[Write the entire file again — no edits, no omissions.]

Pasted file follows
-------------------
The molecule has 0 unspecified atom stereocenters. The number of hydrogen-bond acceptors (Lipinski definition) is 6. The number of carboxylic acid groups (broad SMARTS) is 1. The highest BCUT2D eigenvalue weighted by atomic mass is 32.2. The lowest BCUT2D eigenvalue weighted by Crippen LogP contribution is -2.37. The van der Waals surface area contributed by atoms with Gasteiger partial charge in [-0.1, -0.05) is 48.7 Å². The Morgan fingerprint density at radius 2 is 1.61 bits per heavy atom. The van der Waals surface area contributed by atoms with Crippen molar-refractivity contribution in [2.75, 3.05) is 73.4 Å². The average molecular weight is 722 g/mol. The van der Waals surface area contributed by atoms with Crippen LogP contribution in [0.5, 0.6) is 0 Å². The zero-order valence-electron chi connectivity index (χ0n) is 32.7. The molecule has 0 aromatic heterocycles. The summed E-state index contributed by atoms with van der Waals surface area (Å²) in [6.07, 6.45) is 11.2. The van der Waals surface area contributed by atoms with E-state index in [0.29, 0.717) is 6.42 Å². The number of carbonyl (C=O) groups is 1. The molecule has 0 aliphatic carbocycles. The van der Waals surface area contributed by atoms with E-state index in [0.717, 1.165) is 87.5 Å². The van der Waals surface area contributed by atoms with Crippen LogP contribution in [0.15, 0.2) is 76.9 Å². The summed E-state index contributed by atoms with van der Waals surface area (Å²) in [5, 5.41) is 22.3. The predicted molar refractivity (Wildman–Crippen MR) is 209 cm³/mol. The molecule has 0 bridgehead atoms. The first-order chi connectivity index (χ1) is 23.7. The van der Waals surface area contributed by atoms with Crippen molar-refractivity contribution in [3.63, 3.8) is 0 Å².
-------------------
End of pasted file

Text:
The molecule has 0 unspecified atom stereocenters. The number of hydrogen-bond acceptors (Lipinski definition) is 6. The number of carboxylic acid groups (broad SMARTS) is 1. The highest BCUT2D eigenvalue weighted by atomic mass is 32.2. The lowest BCUT2D eigenvalue weighted by Crippen LogP contribution is -2.37. The van der Waals surface area contributed by atoms with Gasteiger partial charge in [-0.1, -0.05) is 48.7 Å². The Morgan fingerprint density at radius 2 is 1.61 bits per heavy atom. The van der Waals surface area contributed by atoms with Crippen molar-refractivity contribution in [2.75, 3.05) is 73.4 Å². The average molecular weight is 722 g/mol. The van der Waals surface area contributed by atoms with Crippen LogP contribution in [0.5, 0.6) is 0 Å². The zero-order valence-electron chi connectivity index (χ0n) is 32.7. The molecule has 0 aromatic heterocycles. The summed E-state index contributed by atoms with van der Waals surface area (Å²) in [6.07, 6.45) is 11.2. The van der Waals surface area contributed by atoms with E-state index in [0.29, 0.717) is 6.42 Å². The number of carbonyl (C=O) groups is 1. The molecule has 0 aliphatic carbocycles. The van der Waals surface area contributed by atoms with E-state index in [0.717, 1.165) is 87.5 Å². The van der Waals surface area contributed by atoms with Crippen LogP contribution in [0.15, 0.2) is 76.9 Å². The summed E-state index contributed by atoms with van der Waals surface area (Å²) in [5, 5.41) is 22.3. The predicted molar refractivity (Wildman–Crippen MR) is 209 cm³/mol. The molecule has 0 bridgehead atoms. The first-order chi connectivity index (χ1) is 23.7. The van der Waals surface area contributed by atoms with Crippen molar-refractivity contribution in [3.63, 3.8) is 0 Å².